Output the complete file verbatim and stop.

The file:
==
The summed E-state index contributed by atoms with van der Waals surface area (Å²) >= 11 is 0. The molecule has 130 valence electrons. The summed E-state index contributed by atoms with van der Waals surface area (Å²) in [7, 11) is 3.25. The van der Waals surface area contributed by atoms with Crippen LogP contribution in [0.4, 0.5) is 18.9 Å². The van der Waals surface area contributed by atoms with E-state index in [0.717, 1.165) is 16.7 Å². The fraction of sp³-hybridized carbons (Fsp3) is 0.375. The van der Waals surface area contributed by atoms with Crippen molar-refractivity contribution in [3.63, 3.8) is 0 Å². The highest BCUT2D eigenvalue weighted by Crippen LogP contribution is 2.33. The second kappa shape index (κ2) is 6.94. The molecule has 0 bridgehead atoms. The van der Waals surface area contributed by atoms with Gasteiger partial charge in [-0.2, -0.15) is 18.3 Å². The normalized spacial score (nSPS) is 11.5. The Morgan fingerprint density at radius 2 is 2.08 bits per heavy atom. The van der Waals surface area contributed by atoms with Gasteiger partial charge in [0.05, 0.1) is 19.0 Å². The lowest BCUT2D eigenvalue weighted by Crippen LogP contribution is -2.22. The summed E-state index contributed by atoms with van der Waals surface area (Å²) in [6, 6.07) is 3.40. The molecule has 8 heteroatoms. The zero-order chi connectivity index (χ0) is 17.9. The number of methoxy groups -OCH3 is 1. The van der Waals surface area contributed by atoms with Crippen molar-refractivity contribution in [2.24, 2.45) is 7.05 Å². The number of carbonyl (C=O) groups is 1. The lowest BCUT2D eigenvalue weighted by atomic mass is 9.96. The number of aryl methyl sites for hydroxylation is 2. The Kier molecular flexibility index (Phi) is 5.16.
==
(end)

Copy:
The summed E-state index contributed by atoms with van der Waals surface area (Å²) >= 11 is 0. The molecule has 130 valence electrons. The summed E-state index contributed by atoms with van der Waals surface area (Å²) in [7, 11) is 3.25. The van der Waals surface area contributed by atoms with Crippen LogP contribution in [0.4, 0.5) is 18.9 Å². The van der Waals surface area contributed by atoms with E-state index in [0.717, 1.165) is 16.7 Å². The fraction of sp³-hybridized carbons (Fsp3) is 0.375. The van der Waals surface area contributed by atoms with Crippen molar-refractivity contribution in [3.63, 3.8) is 0 Å². The highest BCUT2D eigenvalue weighted by Crippen LogP contribution is 2.33. The second kappa shape index (κ2) is 6.94. The molecule has 0 bridgehead atoms. The van der Waals surface area contributed by atoms with Gasteiger partial charge in [-0.2, -0.15) is 18.3 Å². The normalized spacial score (nSPS) is 11.5. The Morgan fingerprint density at radius 2 is 2.08 bits per heavy atom. The van der Waals surface area contributed by atoms with Gasteiger partial charge in [0.05, 0.1) is 19.0 Å². The lowest BCUT2D eigenvalue weighted by Crippen LogP contribution is -2.22. The summed E-state index contributed by atoms with van der Waals surface area (Å²) in [6, 6.07) is 3.40. The molecule has 8 heteroatoms. The zero-order chi connectivity index (χ0) is 17.9. The number of methoxy groups -OCH3 is 1. The van der Waals surface area contributed by atoms with Crippen molar-refractivity contribution in [2.24, 2.45) is 7.05 Å². The number of carbonyl (C=O) groups is 1. The lowest BCUT2D eigenvalue weighted by atomic mass is 9.96. The number of aryl methyl sites for hydroxylation is 2. The Kier molecular flexibility index (Phi) is 5.16.